Architects also need to consider the time it takes to scale-out the provisioning of resources. You need to think about the configuration and control planes for each component to hit the temporal milestones related to the predicted load. For instance, if I’m in a seasonal business where my orders might spike around the Super Bowl, then stepwise plan to scale up in time to hit the demand. In today’s world, you still need to look at each component to flip some switches and turn some dials to do that – but do so that limits the risk of prematurely scaling out or in.
Another key consideration is that once you’ve scaled out one component, you may put additional pressure on other components (e.g., a persistent data tier). Considerations include understanding how to scale individual components. For example, does the database need to scale as well when scaling the compute tier? Or if you scale your overall solution, your monitoring capacity will also need to increase.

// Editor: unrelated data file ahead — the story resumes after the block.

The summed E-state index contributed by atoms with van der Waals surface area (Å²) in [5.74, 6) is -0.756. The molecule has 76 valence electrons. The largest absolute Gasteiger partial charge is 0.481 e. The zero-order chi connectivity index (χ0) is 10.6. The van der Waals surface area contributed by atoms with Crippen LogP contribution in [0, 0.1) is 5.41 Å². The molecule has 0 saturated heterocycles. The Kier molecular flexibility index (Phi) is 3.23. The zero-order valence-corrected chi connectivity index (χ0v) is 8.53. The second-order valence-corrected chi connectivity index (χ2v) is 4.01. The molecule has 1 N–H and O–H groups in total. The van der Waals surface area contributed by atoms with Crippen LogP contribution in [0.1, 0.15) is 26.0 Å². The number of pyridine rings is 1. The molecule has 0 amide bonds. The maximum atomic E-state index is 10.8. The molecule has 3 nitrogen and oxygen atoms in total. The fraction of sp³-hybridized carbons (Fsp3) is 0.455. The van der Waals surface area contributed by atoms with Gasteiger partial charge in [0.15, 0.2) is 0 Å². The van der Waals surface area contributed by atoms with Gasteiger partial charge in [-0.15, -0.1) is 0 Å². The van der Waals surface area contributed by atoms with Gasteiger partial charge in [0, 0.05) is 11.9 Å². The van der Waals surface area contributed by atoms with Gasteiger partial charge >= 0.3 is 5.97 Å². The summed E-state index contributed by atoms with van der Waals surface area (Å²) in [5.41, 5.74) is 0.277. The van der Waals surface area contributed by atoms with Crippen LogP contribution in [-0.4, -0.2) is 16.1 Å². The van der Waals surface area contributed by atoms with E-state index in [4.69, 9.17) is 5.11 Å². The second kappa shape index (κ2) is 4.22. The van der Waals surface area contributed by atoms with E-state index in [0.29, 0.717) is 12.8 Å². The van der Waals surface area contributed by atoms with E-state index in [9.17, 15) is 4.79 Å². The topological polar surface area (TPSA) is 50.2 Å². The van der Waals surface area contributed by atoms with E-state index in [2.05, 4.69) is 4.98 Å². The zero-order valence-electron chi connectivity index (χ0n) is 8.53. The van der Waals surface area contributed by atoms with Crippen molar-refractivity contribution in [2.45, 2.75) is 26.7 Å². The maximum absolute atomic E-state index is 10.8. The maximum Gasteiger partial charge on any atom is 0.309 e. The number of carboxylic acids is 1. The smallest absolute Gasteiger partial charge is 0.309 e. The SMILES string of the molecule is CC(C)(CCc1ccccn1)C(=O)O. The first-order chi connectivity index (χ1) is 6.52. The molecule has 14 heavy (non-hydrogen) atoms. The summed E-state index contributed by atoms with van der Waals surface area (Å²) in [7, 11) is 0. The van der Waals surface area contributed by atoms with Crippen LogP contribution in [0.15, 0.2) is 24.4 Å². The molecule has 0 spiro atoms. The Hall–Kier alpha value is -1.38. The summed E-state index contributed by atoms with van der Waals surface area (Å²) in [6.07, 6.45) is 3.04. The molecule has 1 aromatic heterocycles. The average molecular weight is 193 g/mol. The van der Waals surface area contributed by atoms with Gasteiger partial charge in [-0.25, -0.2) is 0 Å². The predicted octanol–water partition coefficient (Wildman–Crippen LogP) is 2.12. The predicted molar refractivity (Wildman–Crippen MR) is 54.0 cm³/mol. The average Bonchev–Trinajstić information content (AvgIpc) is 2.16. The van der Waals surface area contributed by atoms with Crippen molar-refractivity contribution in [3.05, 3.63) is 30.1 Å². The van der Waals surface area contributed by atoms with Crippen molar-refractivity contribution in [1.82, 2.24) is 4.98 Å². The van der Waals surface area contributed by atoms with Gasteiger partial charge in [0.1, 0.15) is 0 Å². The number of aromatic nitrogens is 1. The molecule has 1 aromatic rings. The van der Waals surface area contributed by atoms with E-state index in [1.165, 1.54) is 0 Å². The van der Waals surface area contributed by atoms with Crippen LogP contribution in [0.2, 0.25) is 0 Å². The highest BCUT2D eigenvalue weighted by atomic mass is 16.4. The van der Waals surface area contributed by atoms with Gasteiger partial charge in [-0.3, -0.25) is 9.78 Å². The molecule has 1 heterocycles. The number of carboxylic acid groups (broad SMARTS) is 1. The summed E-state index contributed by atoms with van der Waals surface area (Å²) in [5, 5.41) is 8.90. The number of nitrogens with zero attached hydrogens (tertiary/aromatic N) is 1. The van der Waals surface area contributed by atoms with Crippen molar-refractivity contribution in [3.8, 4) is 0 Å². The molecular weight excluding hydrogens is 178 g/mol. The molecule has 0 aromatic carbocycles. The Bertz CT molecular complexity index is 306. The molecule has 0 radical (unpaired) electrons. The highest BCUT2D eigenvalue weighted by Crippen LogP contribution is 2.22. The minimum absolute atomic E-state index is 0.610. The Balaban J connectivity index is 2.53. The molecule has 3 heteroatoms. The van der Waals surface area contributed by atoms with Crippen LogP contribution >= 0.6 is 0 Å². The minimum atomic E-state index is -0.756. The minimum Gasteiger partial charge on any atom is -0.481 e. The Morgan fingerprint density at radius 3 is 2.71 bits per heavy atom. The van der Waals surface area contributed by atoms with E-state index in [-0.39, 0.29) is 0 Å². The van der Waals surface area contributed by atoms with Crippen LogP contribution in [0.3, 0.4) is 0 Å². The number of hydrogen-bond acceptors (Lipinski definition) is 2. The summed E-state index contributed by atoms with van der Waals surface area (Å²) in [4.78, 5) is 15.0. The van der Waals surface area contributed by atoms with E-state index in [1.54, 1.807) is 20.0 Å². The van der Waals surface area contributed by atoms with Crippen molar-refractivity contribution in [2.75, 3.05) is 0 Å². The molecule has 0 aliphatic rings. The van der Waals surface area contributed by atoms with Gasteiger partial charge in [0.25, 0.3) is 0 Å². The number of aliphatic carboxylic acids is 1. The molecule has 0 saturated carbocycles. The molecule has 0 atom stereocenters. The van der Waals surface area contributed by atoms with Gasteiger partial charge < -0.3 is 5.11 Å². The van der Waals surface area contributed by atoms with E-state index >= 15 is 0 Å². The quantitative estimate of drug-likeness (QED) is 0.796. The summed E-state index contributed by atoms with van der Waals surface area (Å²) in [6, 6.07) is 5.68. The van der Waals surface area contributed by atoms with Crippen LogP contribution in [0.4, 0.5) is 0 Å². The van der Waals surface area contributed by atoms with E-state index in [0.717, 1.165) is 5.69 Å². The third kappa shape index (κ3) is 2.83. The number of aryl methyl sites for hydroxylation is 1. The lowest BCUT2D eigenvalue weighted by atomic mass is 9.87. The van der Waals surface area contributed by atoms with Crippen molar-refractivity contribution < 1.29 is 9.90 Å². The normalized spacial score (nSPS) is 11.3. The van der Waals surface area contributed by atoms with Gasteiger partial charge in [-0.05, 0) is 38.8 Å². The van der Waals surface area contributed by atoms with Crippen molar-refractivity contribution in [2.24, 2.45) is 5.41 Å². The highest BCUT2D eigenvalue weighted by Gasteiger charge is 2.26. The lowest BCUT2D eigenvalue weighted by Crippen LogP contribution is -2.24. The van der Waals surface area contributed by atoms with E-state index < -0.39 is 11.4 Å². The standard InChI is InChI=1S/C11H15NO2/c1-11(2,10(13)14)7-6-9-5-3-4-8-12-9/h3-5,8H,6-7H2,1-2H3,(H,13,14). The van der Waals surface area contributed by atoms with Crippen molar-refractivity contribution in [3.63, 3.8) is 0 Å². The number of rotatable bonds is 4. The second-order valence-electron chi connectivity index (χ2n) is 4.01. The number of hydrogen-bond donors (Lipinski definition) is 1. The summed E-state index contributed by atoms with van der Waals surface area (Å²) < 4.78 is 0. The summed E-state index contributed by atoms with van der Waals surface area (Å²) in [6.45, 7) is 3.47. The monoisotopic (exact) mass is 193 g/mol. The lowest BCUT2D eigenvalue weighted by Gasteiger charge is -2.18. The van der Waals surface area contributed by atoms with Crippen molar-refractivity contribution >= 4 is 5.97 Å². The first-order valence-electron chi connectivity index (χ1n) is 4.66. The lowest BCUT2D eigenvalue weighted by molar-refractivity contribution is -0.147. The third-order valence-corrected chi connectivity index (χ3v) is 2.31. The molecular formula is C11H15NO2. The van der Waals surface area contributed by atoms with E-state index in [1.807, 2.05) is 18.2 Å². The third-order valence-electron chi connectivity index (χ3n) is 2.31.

The concept of scale units, which describe all the resources you need (i.e.: management, application, compute, storage, etc.) to satisfy demand for a specific capacity help in this regard for planning. You can then take advantage of the dynamic scaling capabilities built into the cloud services by triggering the necessary scaling in the respective tier but in an orchestrated manner.
The scale unit concept means you plan for scaling dependent application components together according to a predefined methodology, rather than attempt to configure them in real time. This provides specific slices of capacity that can be scaled-out when the situation demands it. It allows you to scale-out the solution symmetrically.
For instance, if you’re in the messaging business (i.e., mail), for 5000 users who need a specific amount of storage, you may need this a symmetric amount of Exchange servers and accompanying monitoring capabilities. Then you take that configuration as a single scale-unit for 5000 and “stamp” it out for however many multiples of 5000 users you have. You could do this for whatever measure of your application.
What do you do about unexpected demand?
So, you might know what your email service will do over time, but what about spiky, unexpected demand – like a flash sale or news event? How do you ensure that it won’t bring down the entire service if these triggers are activated?